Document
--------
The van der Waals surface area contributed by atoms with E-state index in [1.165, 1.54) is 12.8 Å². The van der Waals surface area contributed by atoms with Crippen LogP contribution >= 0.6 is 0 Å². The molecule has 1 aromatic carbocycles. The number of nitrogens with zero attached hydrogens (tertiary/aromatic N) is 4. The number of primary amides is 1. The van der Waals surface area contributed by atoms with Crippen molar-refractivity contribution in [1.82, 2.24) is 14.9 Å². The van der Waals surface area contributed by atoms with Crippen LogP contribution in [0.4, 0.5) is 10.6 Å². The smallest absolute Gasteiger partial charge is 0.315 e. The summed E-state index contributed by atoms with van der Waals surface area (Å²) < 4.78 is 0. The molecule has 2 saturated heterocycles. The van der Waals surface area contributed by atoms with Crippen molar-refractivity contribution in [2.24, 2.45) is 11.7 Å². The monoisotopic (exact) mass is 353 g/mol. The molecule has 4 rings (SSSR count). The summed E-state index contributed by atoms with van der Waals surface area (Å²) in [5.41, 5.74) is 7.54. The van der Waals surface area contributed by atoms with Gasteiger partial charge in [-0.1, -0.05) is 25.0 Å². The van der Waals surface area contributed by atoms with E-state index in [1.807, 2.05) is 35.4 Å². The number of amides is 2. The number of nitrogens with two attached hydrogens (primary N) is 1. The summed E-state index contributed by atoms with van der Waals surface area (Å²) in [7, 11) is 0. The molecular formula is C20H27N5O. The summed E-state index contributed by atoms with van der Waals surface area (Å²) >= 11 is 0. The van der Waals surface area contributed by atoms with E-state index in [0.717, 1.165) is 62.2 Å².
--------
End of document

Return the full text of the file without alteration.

The van der Waals surface area contributed by atoms with E-state index in [1.165, 1.54) is 12.8 Å². The van der Waals surface area contributed by atoms with Crippen LogP contribution >= 0.6 is 0 Å². The molecule has 1 aromatic carbocycles. The number of nitrogens with zero attached hydrogens (tertiary/aromatic N) is 4. The number of primary amides is 1. The van der Waals surface area contributed by atoms with Crippen molar-refractivity contribution in [1.82, 2.24) is 14.9 Å². The van der Waals surface area contributed by atoms with Crippen LogP contribution in [0.4, 0.5) is 10.6 Å². The smallest absolute Gasteiger partial charge is 0.315 e. The summed E-state index contributed by atoms with van der Waals surface area (Å²) < 4.78 is 0. The molecule has 2 saturated heterocycles. The van der Waals surface area contributed by atoms with Crippen molar-refractivity contribution in [2.24, 2.45) is 11.7 Å². The monoisotopic (exact) mass is 353 g/mol. The molecule has 4 rings (SSSR count). The summed E-state index contributed by atoms with van der Waals surface area (Å²) in [5.41, 5.74) is 7.54. The van der Waals surface area contributed by atoms with Gasteiger partial charge in [-0.1, -0.05) is 25.0 Å². The van der Waals surface area contributed by atoms with E-state index in [1.807, 2.05) is 35.4 Å². The number of amides is 2. The number of nitrogens with two attached hydrogens (primary N) is 1. The summed E-state index contributed by atoms with van der Waals surface area (Å²) in [7, 11) is 0. The molecular formula is C20H27N5O. The summed E-state index contributed by atoms with van der Waals surface area (Å²) >= 11 is 0. The van der Waals surface area contributed by atoms with E-state index in [0.717, 1.165) is 62.2 Å².